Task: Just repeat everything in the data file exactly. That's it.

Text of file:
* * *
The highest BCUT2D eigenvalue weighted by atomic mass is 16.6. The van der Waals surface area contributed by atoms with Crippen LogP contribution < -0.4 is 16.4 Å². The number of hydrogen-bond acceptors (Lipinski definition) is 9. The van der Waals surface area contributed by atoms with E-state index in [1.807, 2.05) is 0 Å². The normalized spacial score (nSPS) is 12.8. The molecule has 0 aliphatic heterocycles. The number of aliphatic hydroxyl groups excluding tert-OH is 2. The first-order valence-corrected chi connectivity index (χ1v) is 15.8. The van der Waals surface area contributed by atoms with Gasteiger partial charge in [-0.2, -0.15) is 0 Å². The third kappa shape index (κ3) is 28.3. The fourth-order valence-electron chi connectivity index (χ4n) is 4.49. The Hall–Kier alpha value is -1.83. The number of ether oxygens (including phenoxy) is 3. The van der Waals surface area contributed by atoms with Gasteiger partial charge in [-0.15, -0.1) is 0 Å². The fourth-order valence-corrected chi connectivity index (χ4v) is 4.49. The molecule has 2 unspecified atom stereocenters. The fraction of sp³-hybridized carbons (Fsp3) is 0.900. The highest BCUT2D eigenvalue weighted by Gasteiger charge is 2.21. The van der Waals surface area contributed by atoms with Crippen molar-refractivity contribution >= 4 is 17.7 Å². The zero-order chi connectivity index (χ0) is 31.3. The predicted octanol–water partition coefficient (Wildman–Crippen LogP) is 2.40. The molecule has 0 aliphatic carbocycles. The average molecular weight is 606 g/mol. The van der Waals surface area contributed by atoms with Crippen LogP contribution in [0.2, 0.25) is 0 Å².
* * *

The highest BCUT2D eigenvalue weighted by atomic mass is 16.6. The van der Waals surface area contributed by atoms with Crippen LogP contribution < -0.4 is 16.4 Å². The number of hydrogen-bond acceptors (Lipinski definition) is 9. The van der Waals surface area contributed by atoms with E-state index in [1.807, 2.05) is 0 Å². The normalized spacial score (nSPS) is 12.8. The molecule has 0 aliphatic heterocycles. The number of aliphatic hydroxyl groups excluding tert-OH is 2. The first-order valence-corrected chi connectivity index (χ1v) is 15.8. The van der Waals surface area contributed by atoms with Gasteiger partial charge in [-0.2, -0.15) is 0 Å². The third kappa shape index (κ3) is 28.3. The fourth-order valence-electron chi connectivity index (χ4n) is 4.49. The Hall–Kier alpha value is -1.83. The number of ether oxygens (including phenoxy) is 3. The van der Waals surface area contributed by atoms with Gasteiger partial charge in [-0.15, -0.1) is 0 Å². The fourth-order valence-corrected chi connectivity index (χ4v) is 4.49. The molecule has 2 unspecified atom stereocenters. The fraction of sp³-hybridized carbons (Fsp3) is 0.900. The highest BCUT2D eigenvalue weighted by Gasteiger charge is 2.21. The van der Waals surface area contributed by atoms with Crippen molar-refractivity contribution >= 4 is 17.7 Å². The zero-order chi connectivity index (χ0) is 31.3. The predicted octanol–water partition coefficient (Wildman–Crippen LogP) is 2.40. The molecule has 0 aliphatic carbocycles. The average molecular weight is 606 g/mol. The van der Waals surface area contributed by atoms with Crippen LogP contribution in [0.2, 0.25) is 0 Å².